Monday, January 16, 2012
Finding a Date for Moto: It's a Wonderful Afterlife (2010)
Starring: Shabana Azmi, Goldy Notay and Sendhil Ramamurthy
Intro; a guy held at knife point and forced to eat curry until he passes out. Luckily an ambulance came just in the nick of time but proved pointless when, at the operating table, his belly explodes open and curry flew out like a geyser. Typical slasher opening? Yes. Perhaps the very thing that got me excited for more.
The curry incident springs newly assigned Detective Raj Murthy to investigate what could be one of the many recent murders where the only clue is that the killer knows their way around cooking spices and is targeting Indian nationals in London.
By doing so, he met up with a childhood friend, Roopi Sethi and her mum, Mrs. Sethi, who the latter obsesses over getting her daughter a proper marriage.
In fact, Mrs. Sethi is so desperate that she turns to serial murder, secretly doing away the parents of suitors who hushes Roopi away. But when the souls of the murdered are coming back to haunt her, things got more complicated as she tries to juggle her search for the perfect suitors for her daughter with helping these spectres find peace in the afterlife.
Typical Slasher film? Hardly.
It’s a Wonderful Afterlife, though very misleading title and may be easily confused with a Christmas classic, delivers a weird approach to the rarely tackled romantic comedy slashers. (Actually, calling a "slasher" is also misleading. I believe romantic black comedy sounds more fitting); while the idea of murder and afterlife, as well as the wise comebacks, were taken with good humor, the story takes an entertaining flight through exotic taste wherein we explore the film through the eyes of Indian culture and lifestyle, as well as the near allegorical guilt of murder and the responsibility gained from such crimes.
The two female leads had a strong performance; sadly I can’t say the same for the rest of the cast as a few of them, though quite adorable, can be passed around as average. I believe the strongest aspect of this film was more on the warm moments rather than the hilarity, which the former rarely happens much to my underwhelmed expectations.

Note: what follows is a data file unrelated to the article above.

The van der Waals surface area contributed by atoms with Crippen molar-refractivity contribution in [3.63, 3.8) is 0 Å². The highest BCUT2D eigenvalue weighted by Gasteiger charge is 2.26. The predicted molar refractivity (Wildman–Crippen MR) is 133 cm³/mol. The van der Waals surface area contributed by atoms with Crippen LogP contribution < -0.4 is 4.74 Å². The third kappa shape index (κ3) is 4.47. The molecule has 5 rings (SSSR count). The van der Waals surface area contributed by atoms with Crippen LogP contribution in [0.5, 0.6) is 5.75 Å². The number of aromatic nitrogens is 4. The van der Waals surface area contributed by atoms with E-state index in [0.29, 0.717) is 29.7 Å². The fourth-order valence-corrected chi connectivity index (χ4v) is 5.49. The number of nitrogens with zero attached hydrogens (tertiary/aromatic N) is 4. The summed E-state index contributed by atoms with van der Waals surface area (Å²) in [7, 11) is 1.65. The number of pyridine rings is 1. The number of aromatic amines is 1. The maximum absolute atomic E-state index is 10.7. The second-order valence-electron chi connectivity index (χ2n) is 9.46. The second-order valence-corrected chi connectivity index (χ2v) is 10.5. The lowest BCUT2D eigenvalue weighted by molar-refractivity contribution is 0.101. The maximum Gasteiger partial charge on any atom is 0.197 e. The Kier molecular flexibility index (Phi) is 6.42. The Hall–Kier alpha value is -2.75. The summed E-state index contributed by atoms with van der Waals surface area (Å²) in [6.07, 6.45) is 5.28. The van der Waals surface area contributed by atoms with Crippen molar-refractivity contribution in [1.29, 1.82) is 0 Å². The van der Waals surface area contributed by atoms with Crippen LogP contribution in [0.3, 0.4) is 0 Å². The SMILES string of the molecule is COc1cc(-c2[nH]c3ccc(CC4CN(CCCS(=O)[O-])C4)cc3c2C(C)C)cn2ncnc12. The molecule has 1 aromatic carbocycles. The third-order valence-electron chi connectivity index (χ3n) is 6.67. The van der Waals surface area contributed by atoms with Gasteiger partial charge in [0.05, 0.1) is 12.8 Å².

With that said though, the comedy was a hit-and-miss but I find it quite decent and sturdy, mostly playing around the haunting and later accidental murders in which the bodycount continues to grow with, as well as toying around with the usual movie genre cliches of both murder-thrillers and Romantic Comedy formula, and even pays homages to other horror flicks (We also got that Laugh-out-Loud scenario where a friend of the family, upon a broken heart, unleashed a powerful psychic attack ALA Carrie (1978)).
I recommend this film for those who have a great sense of humour, either black or plain. Slasher fans alike should be warned: it doesn't follow the formula, nor does it tries. It quickly misleads us from the beginning with promises of a creative kill count, but I do hope the absence of black gloved killers and the fairly low number of onscreen murders from the rest of the movie doesn't shy you away. Perhaps the real drawback of this film lies on target audiences; It's a wonderful Afterlife can be too romantic to be a horror flick, too unusual to be a couple’s choice. Either way, I personally enjoyed this and not just because it aired on the night of my 20th Birthday, but also because it’s a sweet little black comic that took me by surprise.
1 male force-fed with curry until his belly explodes
1 elderly female seen with her head beaten with rolling pin
1 male seen smothered with cooking dough
1 female seen with a skewer through her neck
1 elderly female accidentally ate a poisoned Indian sweet
1 dog ate a poisoned Indian sweet
1 male trips groin-first to a garden shear
1 female succumbs to cancer